Wang, Jiaqian and Yiqi Yu (2023), “Beautify the Blurry Self: Low Self-Concept Clarity Increases Appearance Management,” Journal of Consumer Psychology, 33(2), 377-393. https://doi.org/10.1002/jcpy.1298
The current research examines how and why self-concept clarity (i.e., having self-aspects that are integrated into a well-defined whole) shapes consumers’ appearance management behaviors. Five (including four pre-registered) studies and one supplemental study provide correlational and causal evidence for the link between low self-concept clarity and appearance management (e.g., choice of appearance-enhancing products, interest in cosmetic procedures and beauty filters). Further, we demonstrate that public self-consciousness mediates this effect (Studies 3-4). We also find convergent process-by-moderation evidence that low self-concept clarity increases appearance management only when the appearance management behavior is perceived to be socially acceptable (Study 5). In addition, we rule out global and appearance self-esteem, private self-consciousness, self-improvement, and mood management as potential mechanisms. This research extends the literature on self-concept, impression management, and appearance management and yields implications for beauty marketing, health communication, and consumer well-being.
*Lee, Angela Y., *Jiaqian Wang, Ulf Böckenholt, Leonard Lee, Rafal Ohme, Dorota Reykowska, and Catherine Yeung (2022), “The Enthusiasts and the Reluctants of COVID-19 Vaccine Uptake: A Cluster Analysis,” Journal of the Association for Consumer Research, 7(2), 222-234. https://doi.org/10.1086/718458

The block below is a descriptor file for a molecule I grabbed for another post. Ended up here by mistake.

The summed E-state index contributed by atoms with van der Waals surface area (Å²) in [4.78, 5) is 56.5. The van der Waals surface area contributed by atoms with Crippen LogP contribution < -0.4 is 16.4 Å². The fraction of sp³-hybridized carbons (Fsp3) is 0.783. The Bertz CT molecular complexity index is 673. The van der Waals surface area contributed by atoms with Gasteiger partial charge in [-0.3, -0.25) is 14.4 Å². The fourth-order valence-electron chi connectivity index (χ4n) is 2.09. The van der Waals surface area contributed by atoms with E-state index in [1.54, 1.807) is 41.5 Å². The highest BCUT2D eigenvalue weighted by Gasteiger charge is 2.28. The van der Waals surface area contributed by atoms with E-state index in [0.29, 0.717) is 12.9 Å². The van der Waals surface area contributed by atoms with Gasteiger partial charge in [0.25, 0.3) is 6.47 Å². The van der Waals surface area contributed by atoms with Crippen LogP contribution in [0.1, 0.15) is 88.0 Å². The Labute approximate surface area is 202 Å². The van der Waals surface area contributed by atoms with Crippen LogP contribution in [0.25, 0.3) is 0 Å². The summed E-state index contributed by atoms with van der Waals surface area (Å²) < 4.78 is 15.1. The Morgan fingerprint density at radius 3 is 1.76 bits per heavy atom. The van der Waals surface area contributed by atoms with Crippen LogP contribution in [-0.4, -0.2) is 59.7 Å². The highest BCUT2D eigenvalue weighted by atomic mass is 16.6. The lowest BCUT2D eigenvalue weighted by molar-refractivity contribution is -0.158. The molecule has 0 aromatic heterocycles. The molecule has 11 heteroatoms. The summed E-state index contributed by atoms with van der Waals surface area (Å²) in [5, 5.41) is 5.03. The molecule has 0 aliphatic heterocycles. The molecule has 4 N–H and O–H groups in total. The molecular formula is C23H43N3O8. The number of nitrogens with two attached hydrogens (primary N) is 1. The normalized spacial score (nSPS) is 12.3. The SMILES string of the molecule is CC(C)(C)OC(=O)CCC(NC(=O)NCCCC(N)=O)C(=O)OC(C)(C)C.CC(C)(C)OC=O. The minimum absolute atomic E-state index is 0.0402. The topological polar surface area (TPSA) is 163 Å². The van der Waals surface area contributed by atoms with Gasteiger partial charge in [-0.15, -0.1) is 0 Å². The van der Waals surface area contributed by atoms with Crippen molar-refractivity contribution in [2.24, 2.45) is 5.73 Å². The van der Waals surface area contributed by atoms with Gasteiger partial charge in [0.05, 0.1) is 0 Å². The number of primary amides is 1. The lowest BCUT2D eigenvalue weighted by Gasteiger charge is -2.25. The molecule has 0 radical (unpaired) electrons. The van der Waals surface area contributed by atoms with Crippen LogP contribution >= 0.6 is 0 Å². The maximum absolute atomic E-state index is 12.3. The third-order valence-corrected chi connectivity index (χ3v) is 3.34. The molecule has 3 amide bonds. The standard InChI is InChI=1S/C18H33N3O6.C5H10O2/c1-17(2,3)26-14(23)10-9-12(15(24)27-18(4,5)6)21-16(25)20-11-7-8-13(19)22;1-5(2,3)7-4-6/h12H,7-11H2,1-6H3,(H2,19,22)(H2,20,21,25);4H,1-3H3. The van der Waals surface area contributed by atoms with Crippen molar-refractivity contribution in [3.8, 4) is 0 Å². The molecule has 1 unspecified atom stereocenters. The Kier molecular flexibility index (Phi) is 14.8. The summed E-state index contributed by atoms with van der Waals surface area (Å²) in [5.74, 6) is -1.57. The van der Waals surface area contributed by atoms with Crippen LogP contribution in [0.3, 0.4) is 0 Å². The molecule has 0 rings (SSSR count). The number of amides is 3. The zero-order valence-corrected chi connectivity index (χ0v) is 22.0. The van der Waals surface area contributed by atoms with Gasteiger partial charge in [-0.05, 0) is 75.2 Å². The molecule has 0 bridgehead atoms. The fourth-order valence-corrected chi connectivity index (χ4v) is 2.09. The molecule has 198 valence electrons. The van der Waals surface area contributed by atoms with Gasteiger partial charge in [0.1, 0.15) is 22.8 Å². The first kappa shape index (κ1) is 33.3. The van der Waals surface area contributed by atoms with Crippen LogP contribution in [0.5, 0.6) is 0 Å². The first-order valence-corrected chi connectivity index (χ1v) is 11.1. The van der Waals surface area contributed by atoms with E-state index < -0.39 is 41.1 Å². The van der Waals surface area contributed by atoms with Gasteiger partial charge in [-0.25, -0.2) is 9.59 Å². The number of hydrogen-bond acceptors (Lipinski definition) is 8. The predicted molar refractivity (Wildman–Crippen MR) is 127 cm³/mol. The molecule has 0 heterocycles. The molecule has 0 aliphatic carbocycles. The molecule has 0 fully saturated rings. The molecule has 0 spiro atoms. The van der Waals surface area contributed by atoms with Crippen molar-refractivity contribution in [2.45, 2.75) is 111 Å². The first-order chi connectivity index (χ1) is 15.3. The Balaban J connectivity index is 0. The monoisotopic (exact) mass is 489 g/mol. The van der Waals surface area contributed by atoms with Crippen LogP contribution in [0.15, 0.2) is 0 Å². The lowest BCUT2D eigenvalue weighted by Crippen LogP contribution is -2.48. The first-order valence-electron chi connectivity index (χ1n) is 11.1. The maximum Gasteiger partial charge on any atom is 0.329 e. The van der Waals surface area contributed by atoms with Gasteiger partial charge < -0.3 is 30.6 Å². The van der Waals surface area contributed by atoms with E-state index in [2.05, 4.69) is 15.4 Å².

Addressing vaccine hesitancy has taken on a new sense of urgency during the COVID-19 pandemic. Most COVID-19 vaccine hesitancy research examines demographic correlates of vaccination intent, which could lead to a suboptimal one-size-fits-all strategy. This research aims to offer insights into COVID-19 vaccination promotion by conducting segmentation analyses using psychological and behavioral factors that may correlate with vaccination uptake. The results of two US-based studies identified six segments that differ in perceptions, attitudes, concerns, and behaviors related to the COVID-19 pandemic. The segments also differ in vaccination intent (Study 1) and actual vaccination rate (Study 2), with different factors driving vaccination intent/rates. The implication is that targeted interventions are warranted to increase vaccine uptake. Recommendations on how policymakers may design different interventions and locate the relevant segments to encourage vaccine uptake are discussed.